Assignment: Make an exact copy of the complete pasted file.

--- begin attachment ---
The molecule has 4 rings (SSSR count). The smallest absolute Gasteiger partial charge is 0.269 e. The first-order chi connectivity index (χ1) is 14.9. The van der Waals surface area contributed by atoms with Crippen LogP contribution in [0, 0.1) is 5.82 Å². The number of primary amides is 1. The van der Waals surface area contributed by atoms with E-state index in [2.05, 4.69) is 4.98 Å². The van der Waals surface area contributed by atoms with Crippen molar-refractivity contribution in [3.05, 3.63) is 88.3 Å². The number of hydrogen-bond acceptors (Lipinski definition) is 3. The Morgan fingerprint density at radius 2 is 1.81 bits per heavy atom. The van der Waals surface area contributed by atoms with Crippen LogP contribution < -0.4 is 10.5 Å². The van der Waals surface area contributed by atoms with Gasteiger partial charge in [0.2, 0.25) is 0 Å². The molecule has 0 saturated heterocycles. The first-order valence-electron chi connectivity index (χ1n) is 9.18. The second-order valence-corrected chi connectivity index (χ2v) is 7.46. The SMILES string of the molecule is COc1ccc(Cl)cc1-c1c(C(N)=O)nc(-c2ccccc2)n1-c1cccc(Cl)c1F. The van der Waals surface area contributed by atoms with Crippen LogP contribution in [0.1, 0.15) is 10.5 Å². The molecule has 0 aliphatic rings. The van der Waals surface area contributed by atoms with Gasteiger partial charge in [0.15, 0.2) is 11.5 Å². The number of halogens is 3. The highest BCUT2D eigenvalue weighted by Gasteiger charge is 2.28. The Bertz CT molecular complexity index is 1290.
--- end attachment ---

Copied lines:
The molecule has 4 rings (SSSR count). The smallest absolute Gasteiger partial charge is 0.269 e. The first-order chi connectivity index (χ1) is 14.9. The van der Waals surface area contributed by atoms with Crippen LogP contribution in [0, 0.1) is 5.82 Å². The number of primary amides is 1. The van der Waals surface area contributed by atoms with E-state index in [2.05, 4.69) is 4.98 Å². The van der Waals surface area contributed by atoms with Crippen molar-refractivity contribution in [3.05, 3.63) is 88.3 Å². The number of hydrogen-bond acceptors (Lipinski definition) is 3. The Morgan fingerprint density at radius 2 is 1.81 bits per heavy atom. The van der Waals surface area contributed by atoms with Crippen LogP contribution < -0.4 is 10.5 Å². The van der Waals surface area contributed by atoms with Gasteiger partial charge in [0.2, 0.25) is 0 Å². The molecule has 0 saturated heterocycles. The first-order valence-electron chi connectivity index (χ1n) is 9.18. The second-order valence-corrected chi connectivity index (χ2v) is 7.46. The SMILES string of the molecule is COc1ccc(Cl)cc1-c1c(C(N)=O)nc(-c2ccccc2)n1-c1cccc(Cl)c1F. The van der Waals surface area contributed by atoms with Crippen LogP contribution in [0.1, 0.15) is 10.5 Å². The molecule has 0 aliphatic rings. The van der Waals surface area contributed by atoms with Gasteiger partial charge in [0.15, 0.2) is 11.5 Å². The number of halogens is 3. The highest BCUT2D eigenvalue weighted by Gasteiger charge is 2.28. The Bertz CT molecular complexity index is 1290.